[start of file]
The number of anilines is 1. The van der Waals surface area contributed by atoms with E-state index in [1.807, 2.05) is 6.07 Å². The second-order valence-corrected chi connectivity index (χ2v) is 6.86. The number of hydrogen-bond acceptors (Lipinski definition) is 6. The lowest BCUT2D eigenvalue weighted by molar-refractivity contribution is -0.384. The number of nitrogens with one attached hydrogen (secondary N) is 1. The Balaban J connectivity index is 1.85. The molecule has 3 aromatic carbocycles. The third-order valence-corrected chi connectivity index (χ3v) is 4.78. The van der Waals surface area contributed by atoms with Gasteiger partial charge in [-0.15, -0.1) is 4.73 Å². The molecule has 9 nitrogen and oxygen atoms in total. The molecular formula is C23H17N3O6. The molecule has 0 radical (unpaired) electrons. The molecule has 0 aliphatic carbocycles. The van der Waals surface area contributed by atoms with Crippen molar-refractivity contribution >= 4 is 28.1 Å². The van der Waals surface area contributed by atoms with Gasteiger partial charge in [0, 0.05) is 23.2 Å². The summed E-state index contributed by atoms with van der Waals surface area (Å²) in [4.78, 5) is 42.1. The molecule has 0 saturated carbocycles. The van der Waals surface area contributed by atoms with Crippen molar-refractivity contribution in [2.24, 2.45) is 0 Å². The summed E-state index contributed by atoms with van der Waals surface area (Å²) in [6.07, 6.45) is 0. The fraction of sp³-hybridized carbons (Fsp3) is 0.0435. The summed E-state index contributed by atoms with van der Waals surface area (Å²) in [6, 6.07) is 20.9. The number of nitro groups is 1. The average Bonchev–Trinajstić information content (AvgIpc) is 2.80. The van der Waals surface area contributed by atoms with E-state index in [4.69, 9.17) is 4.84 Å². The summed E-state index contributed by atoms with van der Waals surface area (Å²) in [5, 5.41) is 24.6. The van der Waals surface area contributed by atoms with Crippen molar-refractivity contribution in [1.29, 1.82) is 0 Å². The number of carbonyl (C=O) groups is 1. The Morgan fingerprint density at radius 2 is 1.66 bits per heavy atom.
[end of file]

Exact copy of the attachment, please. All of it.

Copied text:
The number of anilines is 1. The van der Waals surface area contributed by atoms with E-state index in [1.807, 2.05) is 6.07 Å². The second-order valence-corrected chi connectivity index (χ2v) is 6.86. The number of hydrogen-bond acceptors (Lipinski definition) is 6. The lowest BCUT2D eigenvalue weighted by molar-refractivity contribution is -0.384. The number of nitrogens with one attached hydrogen (secondary N) is 1. The Balaban J connectivity index is 1.85. The molecule has 3 aromatic carbocycles. The third-order valence-corrected chi connectivity index (χ3v) is 4.78. The van der Waals surface area contributed by atoms with Gasteiger partial charge in [-0.15, -0.1) is 4.73 Å². The molecule has 9 nitrogen and oxygen atoms in total. The molecular formula is C23H17N3O6. The molecule has 0 radical (unpaired) electrons. The molecule has 0 aliphatic carbocycles. The van der Waals surface area contributed by atoms with Crippen molar-refractivity contribution >= 4 is 28.1 Å². The van der Waals surface area contributed by atoms with Gasteiger partial charge in [0, 0.05) is 23.2 Å². The summed E-state index contributed by atoms with van der Waals surface area (Å²) in [4.78, 5) is 42.1. The molecule has 0 saturated carbocycles. The van der Waals surface area contributed by atoms with Crippen molar-refractivity contribution in [2.24, 2.45) is 0 Å². The summed E-state index contributed by atoms with van der Waals surface area (Å²) in [6.07, 6.45) is 0. The fraction of sp³-hybridized carbons (Fsp3) is 0.0435. The summed E-state index contributed by atoms with van der Waals surface area (Å²) in [6, 6.07) is 20.9. The number of nitro groups is 1. The average Bonchev–Trinajstić information content (AvgIpc) is 2.80. The van der Waals surface area contributed by atoms with E-state index in [4.69, 9.17) is 4.84 Å². The summed E-state index contributed by atoms with van der Waals surface area (Å²) in [5, 5.41) is 24.6. The van der Waals surface area contributed by atoms with Crippen molar-refractivity contribution in [1.29, 1.82) is 0 Å². The number of carbonyl (C=O) groups is 1. The Morgan fingerprint density at radius 2 is 1.66 bits per heavy atom.